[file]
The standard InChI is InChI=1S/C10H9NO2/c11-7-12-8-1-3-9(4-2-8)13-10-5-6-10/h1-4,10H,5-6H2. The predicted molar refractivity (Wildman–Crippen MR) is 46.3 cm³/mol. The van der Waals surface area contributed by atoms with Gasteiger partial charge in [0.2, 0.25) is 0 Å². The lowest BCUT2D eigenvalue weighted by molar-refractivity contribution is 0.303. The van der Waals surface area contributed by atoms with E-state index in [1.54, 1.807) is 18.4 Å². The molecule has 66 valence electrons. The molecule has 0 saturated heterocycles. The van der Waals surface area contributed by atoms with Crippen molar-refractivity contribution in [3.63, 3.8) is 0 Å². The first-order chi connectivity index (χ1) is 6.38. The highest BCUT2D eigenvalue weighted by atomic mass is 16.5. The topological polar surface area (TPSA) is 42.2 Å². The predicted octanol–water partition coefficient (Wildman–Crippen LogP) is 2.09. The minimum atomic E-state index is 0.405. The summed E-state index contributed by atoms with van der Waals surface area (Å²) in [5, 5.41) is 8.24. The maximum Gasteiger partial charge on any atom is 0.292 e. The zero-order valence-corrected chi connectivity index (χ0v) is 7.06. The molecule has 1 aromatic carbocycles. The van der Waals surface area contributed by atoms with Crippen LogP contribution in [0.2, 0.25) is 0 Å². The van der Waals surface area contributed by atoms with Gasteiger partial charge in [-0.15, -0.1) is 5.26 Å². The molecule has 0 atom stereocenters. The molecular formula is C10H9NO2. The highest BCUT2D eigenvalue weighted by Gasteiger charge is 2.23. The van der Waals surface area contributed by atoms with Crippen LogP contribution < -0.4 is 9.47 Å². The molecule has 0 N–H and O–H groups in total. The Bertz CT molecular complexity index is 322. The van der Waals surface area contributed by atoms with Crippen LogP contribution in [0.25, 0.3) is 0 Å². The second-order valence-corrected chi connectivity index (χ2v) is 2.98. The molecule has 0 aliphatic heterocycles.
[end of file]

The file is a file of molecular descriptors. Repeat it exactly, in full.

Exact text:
The standard InChI is InChI=1S/C10H9NO2/c11-7-12-8-1-3-9(4-2-8)13-10-5-6-10/h1-4,10H,5-6H2. The predicted molar refractivity (Wildman–Crippen MR) is 46.3 cm³/mol. The van der Waals surface area contributed by atoms with Gasteiger partial charge in [0.2, 0.25) is 0 Å². The lowest BCUT2D eigenvalue weighted by molar-refractivity contribution is 0.303. The van der Waals surface area contributed by atoms with E-state index in [1.54, 1.807) is 18.4 Å². The molecule has 66 valence electrons. The molecule has 0 saturated heterocycles. The van der Waals surface area contributed by atoms with Crippen molar-refractivity contribution in [3.63, 3.8) is 0 Å². The first-order chi connectivity index (χ1) is 6.38. The highest BCUT2D eigenvalue weighted by atomic mass is 16.5. The topological polar surface area (TPSA) is 42.2 Å². The predicted octanol–water partition coefficient (Wildman–Crippen LogP) is 2.09. The minimum atomic E-state index is 0.405. The summed E-state index contributed by atoms with van der Waals surface area (Å²) in [5, 5.41) is 8.24. The maximum Gasteiger partial charge on any atom is 0.292 e. The zero-order valence-corrected chi connectivity index (χ0v) is 7.06. The molecule has 1 aromatic carbocycles. The van der Waals surface area contributed by atoms with Crippen LogP contribution in [0.2, 0.25) is 0 Å². The van der Waals surface area contributed by atoms with Gasteiger partial charge in [-0.15, -0.1) is 5.26 Å². The molecule has 0 atom stereocenters. The molecular formula is C10H9NO2. The highest BCUT2D eigenvalue weighted by Gasteiger charge is 2.23. The van der Waals surface area contributed by atoms with Crippen LogP contribution < -0.4 is 9.47 Å². The molecule has 0 N–H and O–H groups in total. The Bertz CT molecular complexity index is 322. The van der Waals surface area contributed by atoms with Crippen LogP contribution in [0.25, 0.3) is 0 Å². The second-order valence-corrected chi connectivity index (χ2v) is 2.98. The molecule has 0 aliphatic heterocycles.